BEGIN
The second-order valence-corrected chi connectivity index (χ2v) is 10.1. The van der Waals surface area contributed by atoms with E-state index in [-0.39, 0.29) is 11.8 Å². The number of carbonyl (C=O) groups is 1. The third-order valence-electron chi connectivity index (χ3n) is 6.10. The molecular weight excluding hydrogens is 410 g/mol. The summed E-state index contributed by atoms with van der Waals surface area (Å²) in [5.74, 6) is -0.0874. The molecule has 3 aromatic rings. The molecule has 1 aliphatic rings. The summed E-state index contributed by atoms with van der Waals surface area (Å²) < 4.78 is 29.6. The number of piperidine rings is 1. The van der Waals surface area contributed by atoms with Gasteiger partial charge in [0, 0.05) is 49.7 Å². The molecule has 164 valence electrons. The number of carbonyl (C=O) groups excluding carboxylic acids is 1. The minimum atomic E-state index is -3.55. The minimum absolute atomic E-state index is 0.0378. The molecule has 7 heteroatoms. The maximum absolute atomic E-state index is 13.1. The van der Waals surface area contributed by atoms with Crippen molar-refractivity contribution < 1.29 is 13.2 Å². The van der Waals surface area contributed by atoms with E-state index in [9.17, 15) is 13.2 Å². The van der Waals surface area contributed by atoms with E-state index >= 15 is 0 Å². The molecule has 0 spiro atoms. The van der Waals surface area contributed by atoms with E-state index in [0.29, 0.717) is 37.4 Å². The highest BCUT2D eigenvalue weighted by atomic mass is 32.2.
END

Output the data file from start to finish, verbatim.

The second-order valence-corrected chi connectivity index (χ2v) is 10.1. The van der Waals surface area contributed by atoms with E-state index in [-0.39, 0.29) is 11.8 Å². The number of carbonyl (C=O) groups is 1. The third-order valence-electron chi connectivity index (χ3n) is 6.10. The molecular weight excluding hydrogens is 410 g/mol. The summed E-state index contributed by atoms with van der Waals surface area (Å²) in [5.74, 6) is -0.0874. The molecule has 3 aromatic rings. The molecule has 1 aliphatic rings. The summed E-state index contributed by atoms with van der Waals surface area (Å²) < 4.78 is 29.6. The number of piperidine rings is 1. The van der Waals surface area contributed by atoms with Gasteiger partial charge in [0, 0.05) is 49.7 Å². The molecule has 164 valence electrons. The number of carbonyl (C=O) groups excluding carboxylic acids is 1. The minimum atomic E-state index is -3.55. The minimum absolute atomic E-state index is 0.0378. The molecule has 7 heteroatoms. The maximum absolute atomic E-state index is 13.1. The van der Waals surface area contributed by atoms with Crippen molar-refractivity contribution < 1.29 is 13.2 Å². The van der Waals surface area contributed by atoms with E-state index in [9.17, 15) is 13.2 Å². The van der Waals surface area contributed by atoms with E-state index >= 15 is 0 Å². The molecule has 0 spiro atoms. The van der Waals surface area contributed by atoms with E-state index in [0.29, 0.717) is 37.4 Å². The highest BCUT2D eigenvalue weighted by atomic mass is 32.2.